Historical note: The Kayser–Fleischer ring
JMS Pearce MD, FRCP Emeritus Consultant Neurologist, Department of Neurology, Hull Royal Infirmary, UK.
Correspondence to: J.M.S. Pearce, 304 Beverley Road Anlaby, East Yorks, HU10 7BG, UK.
Conflict of interest statement: None declared.
Date first submitted: 14/6/19
Acceptance date: 24/6/19
Published online first: 11/7/19
To cite: Pearce, JMS. ACNR 2020;19(4):48-49
Kinnier Wilson’s hallmark paper on ‘Progressive Lenticular Degeneration ‘ in 1912 made no mention of the copper containing corneal rings which were described a decade earlier by Kayser and Fleischer. Their description and practical neurological significance in the setting of Wilson’s disease is described.
The meticulous, time-consuming elicitation of history and neurological signs was the hallmark of the era of classical neurology, which continued until the later part of the 20th century. There was no more exacting exponent than the disciplinarian Samuel Alexander Kinnier Wilson, (1878 –1937). Feared and revered in equal measure he dominated Queen Square Neurology for many years. A fine example of his minutely observed clinicopathological observations is still known as Wilson’s disease. The Kayser Fleischer (K-F) ring (Fig 1. below) although a clinical rarity became recognised as ‘the single most important diagnostic sign in Wilson’s disease.’1 Yet herein lies a paradox. Although it had been described a decade earlier, Kinnier Wilson’s famous paper2 Progressive Lenticular Degeneration did not mention it.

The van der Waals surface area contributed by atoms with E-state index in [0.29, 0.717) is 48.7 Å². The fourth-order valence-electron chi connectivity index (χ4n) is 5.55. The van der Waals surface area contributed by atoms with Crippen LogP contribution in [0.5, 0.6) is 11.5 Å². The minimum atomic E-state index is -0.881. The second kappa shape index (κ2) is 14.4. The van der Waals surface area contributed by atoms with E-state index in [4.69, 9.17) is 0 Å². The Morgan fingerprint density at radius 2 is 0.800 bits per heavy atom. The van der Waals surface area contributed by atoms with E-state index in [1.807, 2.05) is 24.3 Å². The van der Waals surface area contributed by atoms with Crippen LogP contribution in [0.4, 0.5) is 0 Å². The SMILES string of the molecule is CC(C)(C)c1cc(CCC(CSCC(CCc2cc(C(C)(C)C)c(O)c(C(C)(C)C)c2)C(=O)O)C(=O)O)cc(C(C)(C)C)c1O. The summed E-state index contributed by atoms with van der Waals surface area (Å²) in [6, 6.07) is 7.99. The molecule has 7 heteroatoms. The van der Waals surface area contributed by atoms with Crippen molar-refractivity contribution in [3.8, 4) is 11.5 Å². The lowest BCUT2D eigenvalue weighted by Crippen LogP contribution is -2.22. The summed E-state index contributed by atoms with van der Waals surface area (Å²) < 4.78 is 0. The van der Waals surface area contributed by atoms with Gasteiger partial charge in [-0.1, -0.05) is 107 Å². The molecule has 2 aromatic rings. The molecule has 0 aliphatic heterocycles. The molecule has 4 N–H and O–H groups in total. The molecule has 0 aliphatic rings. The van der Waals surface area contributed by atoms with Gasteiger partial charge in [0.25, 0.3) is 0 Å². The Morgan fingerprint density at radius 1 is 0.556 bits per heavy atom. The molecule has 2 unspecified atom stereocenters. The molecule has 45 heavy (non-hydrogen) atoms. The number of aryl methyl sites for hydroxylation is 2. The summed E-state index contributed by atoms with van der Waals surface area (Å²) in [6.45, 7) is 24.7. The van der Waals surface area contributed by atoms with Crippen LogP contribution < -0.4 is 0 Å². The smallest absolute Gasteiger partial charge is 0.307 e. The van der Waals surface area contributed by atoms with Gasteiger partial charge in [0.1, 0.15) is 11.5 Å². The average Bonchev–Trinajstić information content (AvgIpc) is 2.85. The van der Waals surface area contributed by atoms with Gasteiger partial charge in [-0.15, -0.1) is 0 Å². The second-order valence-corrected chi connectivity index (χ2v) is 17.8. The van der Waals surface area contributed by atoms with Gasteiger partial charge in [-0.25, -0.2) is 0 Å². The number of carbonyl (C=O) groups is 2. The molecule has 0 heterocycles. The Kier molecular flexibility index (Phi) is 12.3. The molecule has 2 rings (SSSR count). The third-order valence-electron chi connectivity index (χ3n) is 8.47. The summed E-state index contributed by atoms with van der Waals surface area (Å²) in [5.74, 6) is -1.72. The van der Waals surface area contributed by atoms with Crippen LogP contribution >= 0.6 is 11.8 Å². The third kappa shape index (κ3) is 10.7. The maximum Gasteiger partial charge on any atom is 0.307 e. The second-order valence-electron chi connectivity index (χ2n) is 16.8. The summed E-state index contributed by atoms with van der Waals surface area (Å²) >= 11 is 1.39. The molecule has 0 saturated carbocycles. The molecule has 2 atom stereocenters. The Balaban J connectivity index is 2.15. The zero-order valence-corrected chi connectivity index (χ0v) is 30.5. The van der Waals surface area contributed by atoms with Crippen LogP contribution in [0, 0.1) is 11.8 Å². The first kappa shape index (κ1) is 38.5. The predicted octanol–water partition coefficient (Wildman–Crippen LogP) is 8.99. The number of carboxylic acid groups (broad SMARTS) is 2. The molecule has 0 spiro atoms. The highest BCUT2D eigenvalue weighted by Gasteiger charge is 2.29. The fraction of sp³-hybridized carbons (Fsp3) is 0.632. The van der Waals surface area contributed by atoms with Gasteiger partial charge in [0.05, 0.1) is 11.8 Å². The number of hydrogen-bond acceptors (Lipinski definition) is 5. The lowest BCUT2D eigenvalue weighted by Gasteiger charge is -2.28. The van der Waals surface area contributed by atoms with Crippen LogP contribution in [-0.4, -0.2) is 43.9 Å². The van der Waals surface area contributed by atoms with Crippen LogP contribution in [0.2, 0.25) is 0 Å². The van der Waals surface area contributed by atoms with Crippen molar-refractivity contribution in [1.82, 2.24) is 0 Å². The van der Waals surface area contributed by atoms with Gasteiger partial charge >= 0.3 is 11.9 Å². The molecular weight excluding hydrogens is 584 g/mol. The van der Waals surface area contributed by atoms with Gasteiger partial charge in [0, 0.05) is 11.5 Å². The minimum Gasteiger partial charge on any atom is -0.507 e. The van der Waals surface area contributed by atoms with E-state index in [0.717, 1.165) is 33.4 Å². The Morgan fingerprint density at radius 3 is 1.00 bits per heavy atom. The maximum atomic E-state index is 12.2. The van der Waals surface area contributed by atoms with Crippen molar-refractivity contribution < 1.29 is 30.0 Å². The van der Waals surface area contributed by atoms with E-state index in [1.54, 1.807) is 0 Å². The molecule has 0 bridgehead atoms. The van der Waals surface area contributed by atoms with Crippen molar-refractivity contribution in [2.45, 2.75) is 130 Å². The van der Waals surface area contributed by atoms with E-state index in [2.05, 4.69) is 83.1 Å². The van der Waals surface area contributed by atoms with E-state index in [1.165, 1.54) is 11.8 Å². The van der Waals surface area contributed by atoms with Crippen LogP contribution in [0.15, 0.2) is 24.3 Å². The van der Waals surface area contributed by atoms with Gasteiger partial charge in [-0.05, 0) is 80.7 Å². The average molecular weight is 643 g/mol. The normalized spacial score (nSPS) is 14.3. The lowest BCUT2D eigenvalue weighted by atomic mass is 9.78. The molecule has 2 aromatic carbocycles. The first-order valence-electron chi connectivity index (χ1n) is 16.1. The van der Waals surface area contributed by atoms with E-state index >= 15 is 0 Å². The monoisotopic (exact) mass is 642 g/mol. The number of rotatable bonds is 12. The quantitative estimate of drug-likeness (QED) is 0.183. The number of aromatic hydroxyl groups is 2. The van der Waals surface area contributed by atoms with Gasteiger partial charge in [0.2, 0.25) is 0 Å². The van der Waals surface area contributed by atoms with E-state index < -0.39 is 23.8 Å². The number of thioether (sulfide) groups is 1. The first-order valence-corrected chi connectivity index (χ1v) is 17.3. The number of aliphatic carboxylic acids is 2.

Wilson’s disease is a rare autosomal-recessive disease typically presenting in adolescence. Fifteen to 20 per cent of patients present with liver disease, 70% with neuropsychiatric symptoms.3 Renal tubular defects are common, but seldom a presenting feature. Wilson later noted ‘the K–F ring is inconstant,1* though it is now said to be present in over 95% of patients with neurological symptoms and over half of those presenting with liver disease.4 Rarely, it is found in non-Wilsonian cases of cholestasis and biliary cirrhosis. The underlying cause is a genetic mutation in ATP7B gene on chromosome 13q 14-3 that encodes a plasma membrane copper-transport protein.
Wilson’s powerful reputation lay in his philosophical, clinical approach to a vexed problem, and in his brilliance as a clinician and writer.5 A theatrically impressive if self-aggrandising teacher, in his MD thesis (Edinburgh, 1911) —for which he received a gold medal — Wilson described his four patients and two previous cases,2 those of WR Gowers‘ tetanoid chorea, 1888; and JA Ormerod’s obscure and fatal nervous symptoms, 1890.